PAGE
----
The Windows 21H1 update, and why I won’t miss Windows 10X


Disclosure Microsoft is a client of the author.

I started focusing on Windows as an external analyst in 1994, during the ramp-up to Windows 95. In fact, 1995 was a near-magical time for me as the lead launch analyst for Windows; it turned my first and only year at Dataquest into a traveling and media extravaganza.

Reminder: in 1995, laptops were not very useful. They cost a fortune, had no performance, and battery life was measured in minutes. There wasn’t yet a build-it-yourself desktop option, hardware was kept for more than five years, and with desktops and monitors, you could have any color you liked, as long as it was sickly beige. 

Each beta version of Windows 95 led to hours of shuffling floppy disks and resolving driver and application incompatibilities; coupled with regular crashes, these problems invariably erased all progress with whatever you were writing if you didn’t save files regularly. I did my first system build that year and discovered that restoring from a backup was painfully long and incredibly annoying when you fried a hard drive. (The motherboard wouldn’t fit in the case due to the lack of standards at the time.)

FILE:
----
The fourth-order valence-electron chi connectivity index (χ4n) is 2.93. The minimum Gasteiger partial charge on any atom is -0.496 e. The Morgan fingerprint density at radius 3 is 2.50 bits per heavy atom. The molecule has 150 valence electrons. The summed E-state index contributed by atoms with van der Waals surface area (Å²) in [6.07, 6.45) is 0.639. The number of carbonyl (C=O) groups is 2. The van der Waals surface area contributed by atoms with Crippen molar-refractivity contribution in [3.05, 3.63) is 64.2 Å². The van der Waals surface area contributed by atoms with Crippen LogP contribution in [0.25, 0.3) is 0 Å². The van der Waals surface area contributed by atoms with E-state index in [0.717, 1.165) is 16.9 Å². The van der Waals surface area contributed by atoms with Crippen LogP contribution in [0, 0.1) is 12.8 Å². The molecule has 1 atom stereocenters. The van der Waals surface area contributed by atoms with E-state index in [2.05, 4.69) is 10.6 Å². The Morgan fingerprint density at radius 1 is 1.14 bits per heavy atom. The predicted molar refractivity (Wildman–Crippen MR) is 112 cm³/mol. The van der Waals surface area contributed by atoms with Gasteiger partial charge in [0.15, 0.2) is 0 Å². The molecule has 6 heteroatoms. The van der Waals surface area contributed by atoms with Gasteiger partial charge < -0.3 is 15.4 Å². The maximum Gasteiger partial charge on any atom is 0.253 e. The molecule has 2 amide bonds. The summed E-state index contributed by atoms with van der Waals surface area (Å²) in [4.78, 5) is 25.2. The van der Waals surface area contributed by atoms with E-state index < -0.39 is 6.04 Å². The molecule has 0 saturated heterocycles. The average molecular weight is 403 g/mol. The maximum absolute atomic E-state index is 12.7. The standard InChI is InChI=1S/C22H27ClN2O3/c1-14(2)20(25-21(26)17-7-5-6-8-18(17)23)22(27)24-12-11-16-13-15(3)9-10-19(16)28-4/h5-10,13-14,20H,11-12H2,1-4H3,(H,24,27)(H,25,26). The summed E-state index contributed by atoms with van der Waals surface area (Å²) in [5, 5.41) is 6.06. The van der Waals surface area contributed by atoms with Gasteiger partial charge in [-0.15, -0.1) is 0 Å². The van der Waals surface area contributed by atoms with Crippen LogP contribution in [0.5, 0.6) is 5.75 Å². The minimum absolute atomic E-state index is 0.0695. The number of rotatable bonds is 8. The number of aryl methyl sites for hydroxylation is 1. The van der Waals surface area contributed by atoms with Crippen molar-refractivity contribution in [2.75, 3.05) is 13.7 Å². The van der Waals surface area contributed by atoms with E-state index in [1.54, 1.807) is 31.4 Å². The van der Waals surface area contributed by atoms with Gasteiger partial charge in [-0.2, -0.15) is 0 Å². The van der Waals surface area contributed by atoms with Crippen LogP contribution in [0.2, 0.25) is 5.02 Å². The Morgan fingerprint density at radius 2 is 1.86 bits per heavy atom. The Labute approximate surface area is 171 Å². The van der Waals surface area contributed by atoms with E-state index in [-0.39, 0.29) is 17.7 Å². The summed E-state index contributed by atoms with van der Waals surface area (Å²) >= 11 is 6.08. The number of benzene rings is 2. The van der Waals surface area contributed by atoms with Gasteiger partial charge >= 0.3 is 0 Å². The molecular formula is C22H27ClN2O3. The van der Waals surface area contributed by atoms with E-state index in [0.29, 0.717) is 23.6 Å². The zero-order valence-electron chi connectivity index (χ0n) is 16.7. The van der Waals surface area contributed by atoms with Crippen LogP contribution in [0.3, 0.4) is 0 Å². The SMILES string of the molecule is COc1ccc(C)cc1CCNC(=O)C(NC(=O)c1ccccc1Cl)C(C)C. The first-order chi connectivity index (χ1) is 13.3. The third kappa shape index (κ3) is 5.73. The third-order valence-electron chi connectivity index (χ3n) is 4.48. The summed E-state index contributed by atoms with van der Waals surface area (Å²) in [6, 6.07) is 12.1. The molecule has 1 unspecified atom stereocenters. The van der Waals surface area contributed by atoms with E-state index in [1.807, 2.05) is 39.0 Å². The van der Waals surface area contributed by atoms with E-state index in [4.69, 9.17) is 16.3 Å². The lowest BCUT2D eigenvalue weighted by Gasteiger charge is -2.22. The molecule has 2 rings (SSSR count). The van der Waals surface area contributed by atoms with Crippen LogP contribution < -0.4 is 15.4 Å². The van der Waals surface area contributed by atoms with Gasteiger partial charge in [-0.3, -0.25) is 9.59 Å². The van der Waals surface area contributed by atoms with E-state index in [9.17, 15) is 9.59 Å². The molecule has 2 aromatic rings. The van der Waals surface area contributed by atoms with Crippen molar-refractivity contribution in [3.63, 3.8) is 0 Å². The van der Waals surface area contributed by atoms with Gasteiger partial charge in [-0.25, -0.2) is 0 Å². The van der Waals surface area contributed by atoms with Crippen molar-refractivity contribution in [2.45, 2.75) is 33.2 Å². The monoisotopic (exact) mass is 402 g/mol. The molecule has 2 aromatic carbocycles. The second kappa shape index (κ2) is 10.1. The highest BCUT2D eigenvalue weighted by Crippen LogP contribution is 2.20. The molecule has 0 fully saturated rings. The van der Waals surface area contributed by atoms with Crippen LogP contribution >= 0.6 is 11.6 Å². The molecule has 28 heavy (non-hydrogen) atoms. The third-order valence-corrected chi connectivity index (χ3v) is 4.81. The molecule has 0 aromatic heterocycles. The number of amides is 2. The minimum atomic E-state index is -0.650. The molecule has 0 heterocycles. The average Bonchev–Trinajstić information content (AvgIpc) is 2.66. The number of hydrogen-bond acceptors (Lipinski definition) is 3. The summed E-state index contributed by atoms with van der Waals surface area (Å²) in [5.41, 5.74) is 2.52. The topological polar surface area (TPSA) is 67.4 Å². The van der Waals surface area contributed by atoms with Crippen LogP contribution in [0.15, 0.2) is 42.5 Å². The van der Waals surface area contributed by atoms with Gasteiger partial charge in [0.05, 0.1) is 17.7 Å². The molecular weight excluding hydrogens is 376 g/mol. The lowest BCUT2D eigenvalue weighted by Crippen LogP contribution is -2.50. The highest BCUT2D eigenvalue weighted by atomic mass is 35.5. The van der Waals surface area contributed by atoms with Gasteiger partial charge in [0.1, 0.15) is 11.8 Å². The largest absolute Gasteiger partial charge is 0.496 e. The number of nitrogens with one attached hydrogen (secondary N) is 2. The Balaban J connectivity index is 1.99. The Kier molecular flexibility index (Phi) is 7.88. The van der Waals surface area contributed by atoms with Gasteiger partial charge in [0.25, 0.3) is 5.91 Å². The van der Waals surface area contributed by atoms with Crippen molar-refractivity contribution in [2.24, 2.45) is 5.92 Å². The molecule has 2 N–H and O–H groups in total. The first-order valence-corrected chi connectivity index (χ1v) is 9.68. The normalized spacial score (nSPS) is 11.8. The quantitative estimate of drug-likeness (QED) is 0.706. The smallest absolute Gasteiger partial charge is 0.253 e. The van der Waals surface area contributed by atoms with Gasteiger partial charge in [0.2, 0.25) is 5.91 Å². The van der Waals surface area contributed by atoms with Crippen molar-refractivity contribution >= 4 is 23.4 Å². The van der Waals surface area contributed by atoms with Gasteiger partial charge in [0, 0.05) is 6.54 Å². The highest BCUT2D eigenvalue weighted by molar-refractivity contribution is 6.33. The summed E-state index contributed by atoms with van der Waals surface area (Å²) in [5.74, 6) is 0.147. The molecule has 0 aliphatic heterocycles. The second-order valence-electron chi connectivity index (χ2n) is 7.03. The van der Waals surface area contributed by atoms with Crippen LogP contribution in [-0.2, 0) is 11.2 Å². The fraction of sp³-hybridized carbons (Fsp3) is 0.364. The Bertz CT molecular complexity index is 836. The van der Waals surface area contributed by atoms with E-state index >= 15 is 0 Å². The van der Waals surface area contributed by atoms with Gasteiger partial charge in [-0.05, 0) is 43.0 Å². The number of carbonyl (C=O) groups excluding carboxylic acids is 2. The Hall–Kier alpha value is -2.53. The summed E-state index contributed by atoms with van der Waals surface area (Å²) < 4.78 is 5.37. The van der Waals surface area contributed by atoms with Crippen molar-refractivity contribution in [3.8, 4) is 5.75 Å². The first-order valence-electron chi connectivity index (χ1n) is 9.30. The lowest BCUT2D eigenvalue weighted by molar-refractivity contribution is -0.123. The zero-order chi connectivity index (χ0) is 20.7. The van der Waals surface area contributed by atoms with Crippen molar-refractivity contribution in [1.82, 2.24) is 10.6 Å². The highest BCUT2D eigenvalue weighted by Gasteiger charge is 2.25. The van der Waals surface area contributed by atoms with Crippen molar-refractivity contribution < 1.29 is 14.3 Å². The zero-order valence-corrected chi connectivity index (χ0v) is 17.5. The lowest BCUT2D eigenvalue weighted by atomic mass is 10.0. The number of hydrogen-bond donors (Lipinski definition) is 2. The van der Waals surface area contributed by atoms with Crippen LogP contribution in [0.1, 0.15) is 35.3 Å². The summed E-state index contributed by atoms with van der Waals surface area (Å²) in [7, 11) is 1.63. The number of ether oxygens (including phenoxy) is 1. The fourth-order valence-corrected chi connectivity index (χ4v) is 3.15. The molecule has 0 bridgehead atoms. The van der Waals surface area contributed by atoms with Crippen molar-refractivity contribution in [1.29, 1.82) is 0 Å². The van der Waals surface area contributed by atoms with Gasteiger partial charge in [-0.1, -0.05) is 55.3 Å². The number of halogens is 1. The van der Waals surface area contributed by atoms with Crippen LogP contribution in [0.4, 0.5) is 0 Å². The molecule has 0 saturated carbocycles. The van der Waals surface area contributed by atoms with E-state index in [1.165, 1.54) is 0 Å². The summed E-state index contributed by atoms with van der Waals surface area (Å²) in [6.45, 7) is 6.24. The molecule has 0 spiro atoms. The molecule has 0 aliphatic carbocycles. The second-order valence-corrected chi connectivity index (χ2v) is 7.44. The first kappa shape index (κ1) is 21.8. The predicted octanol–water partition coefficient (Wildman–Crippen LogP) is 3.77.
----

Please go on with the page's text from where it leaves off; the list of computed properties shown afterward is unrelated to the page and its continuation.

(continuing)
Still, Windows 95 was an improvement over DOS/Windows, and the actual launch was an event I’ll never forget. 

Experiences with Windows have changed dramatically over the last decade, with none of the train-wreck moments created by Windows Millenium, Vista, or Windows 8. Windows 10 has been very stable, far more secure, and comparatively a dream to work with. I’d thought Microsoft was going to make another mistake with Windows 10X — which was due to be announced this month — but the company changed its mind. And Windows 21H1 (I just installed it this week), has so far proven to be a pleasant surprise. 

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